But another online diary from Wuhan is just as noteworthy. For Ai, Fang Fang’s prose as instantiated in her diary is mediocre. MARCH 12, 2021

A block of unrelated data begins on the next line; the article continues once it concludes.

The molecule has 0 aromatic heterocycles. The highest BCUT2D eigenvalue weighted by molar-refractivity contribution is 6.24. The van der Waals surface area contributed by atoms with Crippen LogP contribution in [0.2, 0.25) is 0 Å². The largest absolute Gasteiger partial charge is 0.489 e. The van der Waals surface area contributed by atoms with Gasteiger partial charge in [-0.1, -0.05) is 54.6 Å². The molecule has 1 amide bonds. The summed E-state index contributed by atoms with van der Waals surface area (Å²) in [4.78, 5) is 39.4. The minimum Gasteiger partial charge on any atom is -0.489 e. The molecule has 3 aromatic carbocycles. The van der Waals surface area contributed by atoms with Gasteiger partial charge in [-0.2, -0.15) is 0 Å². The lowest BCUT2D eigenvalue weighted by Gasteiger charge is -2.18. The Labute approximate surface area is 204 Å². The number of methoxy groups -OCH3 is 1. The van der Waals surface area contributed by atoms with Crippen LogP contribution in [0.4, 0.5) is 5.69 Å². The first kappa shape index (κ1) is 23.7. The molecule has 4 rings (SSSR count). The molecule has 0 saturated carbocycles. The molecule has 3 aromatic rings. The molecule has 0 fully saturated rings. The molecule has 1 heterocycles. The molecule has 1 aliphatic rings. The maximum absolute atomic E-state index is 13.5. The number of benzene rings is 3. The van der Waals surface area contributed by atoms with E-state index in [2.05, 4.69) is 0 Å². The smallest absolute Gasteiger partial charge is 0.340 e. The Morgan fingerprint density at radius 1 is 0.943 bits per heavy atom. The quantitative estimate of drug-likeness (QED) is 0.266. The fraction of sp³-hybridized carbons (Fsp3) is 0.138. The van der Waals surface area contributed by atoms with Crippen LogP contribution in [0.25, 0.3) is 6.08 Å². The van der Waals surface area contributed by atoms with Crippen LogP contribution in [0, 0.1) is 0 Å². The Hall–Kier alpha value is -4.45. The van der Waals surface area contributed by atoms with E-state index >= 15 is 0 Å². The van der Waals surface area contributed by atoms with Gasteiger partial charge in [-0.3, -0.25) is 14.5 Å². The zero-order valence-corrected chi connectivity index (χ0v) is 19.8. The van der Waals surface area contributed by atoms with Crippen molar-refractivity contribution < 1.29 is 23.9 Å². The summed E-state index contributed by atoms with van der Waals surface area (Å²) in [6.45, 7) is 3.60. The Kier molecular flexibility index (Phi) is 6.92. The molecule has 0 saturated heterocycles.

THE CORONAVIRUS OUTBREAK has spawned the resurgence of one literary form above all: the diary. She may have resigned as chair from the Hubei Writers Association, but as her diary makes amply clear, she still lives within the association’s housing compound; she still enjoys the perquisites of her former position and relationships. Ai Xiaoming is a prolific filmmaker of over two dozen documentaries. You may think there is nothing between you and the fresh air outdoors, until one day you crash into the glass. What is allowed into the public, what is broadcast in state media, what filters through one’s social media feed are just as much a product of the glass edifice of censorship. By the same logic, the diary as a literary form is most threatened in times of dictatorship. How can she preserve her freedom? His book Made in Censorship: The Tiananmen Movement in Chinese Literature and Film is under contract with Columbia University Press. But Ai does not detract from her efforts. Her diary, kept daily for 60 straight days and read by millions of people all over the country, was translated into English by Michael Berry and published as Wuhan Diary: Dispatches from a Quarantined City. In place of the mandated messages of triumph — over COVID-19 as over liberal democracies — a panoply of voices would sing the multifaceted and complex truths of the pandemic. The “lockdown diary” first surged in China, when the city of Wuhan went into lockdown in late January 2020. ¤